Grace, Free Will, and Human Nature: Three Significant Renaissance Writers

Grace, Free Will, and Human Nature: Three Significant Renaissance Writers

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When the Renaissance dawned over Europe’s Dark Ages, half a millennium of intellectual thought, long unchallenged, found new opponents on all sides. Aided by the printing press, fresh ideas in science, art, and religion spread freely across the Western World, falling under the scrutiny of an ever-expanding population of the literate. With this widespread intellectual excitement came greater individualism, more celebration of human achievement, and stronger focus on the secular world—a major shift from the heaven-focused outlook of the Middle Ages, in which people felt they were little more than the feeble playthings of fate. But are human beings really able to change their destinies through their choices? Are they capable of good? Three significant Renaissance writers—Machiavelli, Erasmus, and Luther—each provide an answer to these essential questions of the day.
Among the three, Machiavelli takes a unique position, writing from a purely secular point of view. Throughout his book The Prince, he champions human ability, describing how a would-be conqueror can use his skills, talents, and cunning to gain and keep power. Since each chapter in the book focuses almost exclusively on strategies and qualities that aspiring princes should use and develop, it is obvious that Machiavelli believes that human will, used carefully, is powerful enough to conquer something as significant as an empire. In Machiavelli’s view, no higher power—whether it be fate or God—has complete control over who governs. His shrewd, analytical, and completely irreligious point of view was actually rather radical for his time, since many people still believed in the divine right of kings.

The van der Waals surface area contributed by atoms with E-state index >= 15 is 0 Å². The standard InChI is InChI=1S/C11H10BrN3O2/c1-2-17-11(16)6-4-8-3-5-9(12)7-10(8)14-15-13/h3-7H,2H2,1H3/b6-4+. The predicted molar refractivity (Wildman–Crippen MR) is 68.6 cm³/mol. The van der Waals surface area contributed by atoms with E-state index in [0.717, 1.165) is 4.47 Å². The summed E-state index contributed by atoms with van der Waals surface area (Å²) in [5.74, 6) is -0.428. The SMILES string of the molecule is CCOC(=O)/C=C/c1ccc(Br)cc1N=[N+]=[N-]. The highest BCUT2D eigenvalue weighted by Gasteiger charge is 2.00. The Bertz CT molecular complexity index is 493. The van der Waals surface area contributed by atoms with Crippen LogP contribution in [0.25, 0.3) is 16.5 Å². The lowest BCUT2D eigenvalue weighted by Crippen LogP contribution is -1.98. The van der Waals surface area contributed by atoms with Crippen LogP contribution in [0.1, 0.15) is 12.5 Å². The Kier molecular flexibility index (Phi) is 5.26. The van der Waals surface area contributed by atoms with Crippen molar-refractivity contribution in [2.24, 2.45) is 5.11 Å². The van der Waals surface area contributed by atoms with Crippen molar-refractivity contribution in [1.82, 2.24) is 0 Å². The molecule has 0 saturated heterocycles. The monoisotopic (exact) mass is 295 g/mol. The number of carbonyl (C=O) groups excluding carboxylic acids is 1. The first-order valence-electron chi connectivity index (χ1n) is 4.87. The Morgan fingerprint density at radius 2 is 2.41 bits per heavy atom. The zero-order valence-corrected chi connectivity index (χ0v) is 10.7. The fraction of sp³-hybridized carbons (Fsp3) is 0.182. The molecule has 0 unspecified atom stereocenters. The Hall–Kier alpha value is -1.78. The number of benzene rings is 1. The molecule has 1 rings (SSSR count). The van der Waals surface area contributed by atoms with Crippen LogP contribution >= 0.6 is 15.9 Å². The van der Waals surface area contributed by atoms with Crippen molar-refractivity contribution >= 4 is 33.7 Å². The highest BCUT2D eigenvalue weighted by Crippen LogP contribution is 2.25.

Machiavelli, however, does acknowledge that it would be naïve to assume th...


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... average ones, are unlikely do good, and the former two writers compliment elite men while condemning the impotent commoners. Luther, on the other hand, ventured to say that God chooses the elite—to him, man is doomed to wait for destiny. Is the Renaissance really a time emerging humanism, individualism, and secularism? If it were that simple, it seems that Machiavelli, Erasmus, and Luther each present views on human nature and free will that are half-stuck in the Middle Ages.



Works Cited

Erasmus, Desiderius. “On Free Will.” J. Willard Marriott Library Electronic Reserve Course Materials. University of Utah. 1982. Web. 5 April 2014.
Luther, Martin. “The Enslaved Will.” J. Willard Marriott Library Electronic Reserve Course Materials. University of Utah. 1982. Web. 5 April 2014.
Machiavelli, Niccolό. The Prince. New York: Cambridge University Press, 1988. Print.

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